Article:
Carel de Rooy, UNICEF Representative in the Russian Federation and Belarus said: “We don’t only provide direct support to children, we speak up for those who have no voice. In cooperation with the Russian Government, we work in the field of child welfare reform. Often existing systems and policies are designed 'with the best of intentions,' but this is not always the same as working 'in the best interests of the child'. To ensure the best interests of the child, we need to listen to children and to look from a child's prospective."

Carel de Rooy presented the latest UNICEF reports:

  1. Situation Analysis of children in the Russian Federation
  2. New measures supporting families with children: Improving living standards and raising birthrates? - An analysis of the maternity and child support measures introduced in 2007 in the Russian Federation

The publications are available at UNICEF Russia official web-site: www.unicef.ru

Finally, Carel de Rooy mentioned three key paradigms shifts required in Russia:

  1. Moving from a curative, high cost, low impact health care approach to a complementary and preventive, high impact, low cost approach: health promotion and support.
  2. Moving from institutional care for children to family-based care and support to birth families 
  3. Building an inclusive society for all children (e.g. children with disabilities or HIV, different ethnic or religious groups).

The highlight of the press conference was the announcement of the new UNICEF Goodwill Ambassador: T.V. star and “Miss Universe 2002”, Oxana Fedorova. Ms. Fedorova has already participated in many UNICEF activities. She signed a contract with UNICEF for a symbolic amount of one RF rouble.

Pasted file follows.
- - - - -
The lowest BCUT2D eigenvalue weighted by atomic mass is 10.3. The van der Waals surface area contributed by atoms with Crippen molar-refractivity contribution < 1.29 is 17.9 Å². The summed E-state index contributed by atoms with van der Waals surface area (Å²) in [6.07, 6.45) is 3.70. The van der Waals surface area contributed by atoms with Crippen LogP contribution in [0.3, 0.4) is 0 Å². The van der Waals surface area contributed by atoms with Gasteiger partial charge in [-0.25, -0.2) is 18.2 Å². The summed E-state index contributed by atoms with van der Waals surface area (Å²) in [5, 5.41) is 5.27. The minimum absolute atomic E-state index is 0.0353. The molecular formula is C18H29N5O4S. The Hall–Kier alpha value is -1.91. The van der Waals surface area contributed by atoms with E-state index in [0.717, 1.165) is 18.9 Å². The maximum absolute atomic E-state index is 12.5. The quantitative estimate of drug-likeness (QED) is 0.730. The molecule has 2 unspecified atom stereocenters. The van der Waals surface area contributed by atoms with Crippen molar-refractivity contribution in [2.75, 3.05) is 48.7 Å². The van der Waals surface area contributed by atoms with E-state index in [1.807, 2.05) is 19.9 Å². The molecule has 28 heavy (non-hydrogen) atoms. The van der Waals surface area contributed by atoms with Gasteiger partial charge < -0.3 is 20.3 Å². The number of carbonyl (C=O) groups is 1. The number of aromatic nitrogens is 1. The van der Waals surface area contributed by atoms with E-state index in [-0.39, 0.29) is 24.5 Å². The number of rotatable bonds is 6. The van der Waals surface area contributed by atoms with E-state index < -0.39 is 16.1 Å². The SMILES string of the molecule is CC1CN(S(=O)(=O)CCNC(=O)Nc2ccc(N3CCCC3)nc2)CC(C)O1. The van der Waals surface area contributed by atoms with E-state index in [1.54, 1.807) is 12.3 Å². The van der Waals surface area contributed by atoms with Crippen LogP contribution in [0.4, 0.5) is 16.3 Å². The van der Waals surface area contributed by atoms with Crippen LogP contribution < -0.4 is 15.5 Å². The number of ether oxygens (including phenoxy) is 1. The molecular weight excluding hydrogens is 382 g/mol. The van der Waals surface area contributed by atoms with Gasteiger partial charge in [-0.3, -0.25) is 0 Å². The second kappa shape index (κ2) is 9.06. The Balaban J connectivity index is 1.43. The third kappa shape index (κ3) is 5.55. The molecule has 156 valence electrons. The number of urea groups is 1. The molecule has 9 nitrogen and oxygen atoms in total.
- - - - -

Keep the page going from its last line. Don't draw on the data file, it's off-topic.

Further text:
Carel de Rooy, UNICEF Representative in the Russian Federation and Belarus launches new report on children in Russia
© UNICEF Russian Federation 2007/Vanguard PR
Carel de Rooy, UNICEF Representative in the Russian Federation and Belarus launches new report on children in Russia

Oxana Fedorova noted that “participation in UNICEF’s work is not only a way to help children, but also an opportunity for fulfilling one’s social responsibility In a strong state and moral society, such as Russia, we shouldn’t say that children’s issues are “someone else’s problems,” or our children “somebody else’s children.”

The event was attended by the famous paediatrician and surgeon, Russian Professor Leonid Roshal; Moscow Child Rights Ombudsperson Aleksey Golovan, Russian J8 participants, Tatyana Ushakova and Anton Yurko; young people, who participated in UNICEF’s Peace and Tolerance 2007 Summer Camps in the North Caucasus; and representatives from the Federal Ministries, the Moscow Government and UN agencies.


For further information please contact:

Elena Kharitonova, UNICEF Russia: + 7  495 937 21 95, ekharitonova@unicef.org
Andrei Muchnik, UNICEF Russia: + 7 495 937 48 12, amuchnik@unicef.org

 

 
Search:

 Email this article

unite for children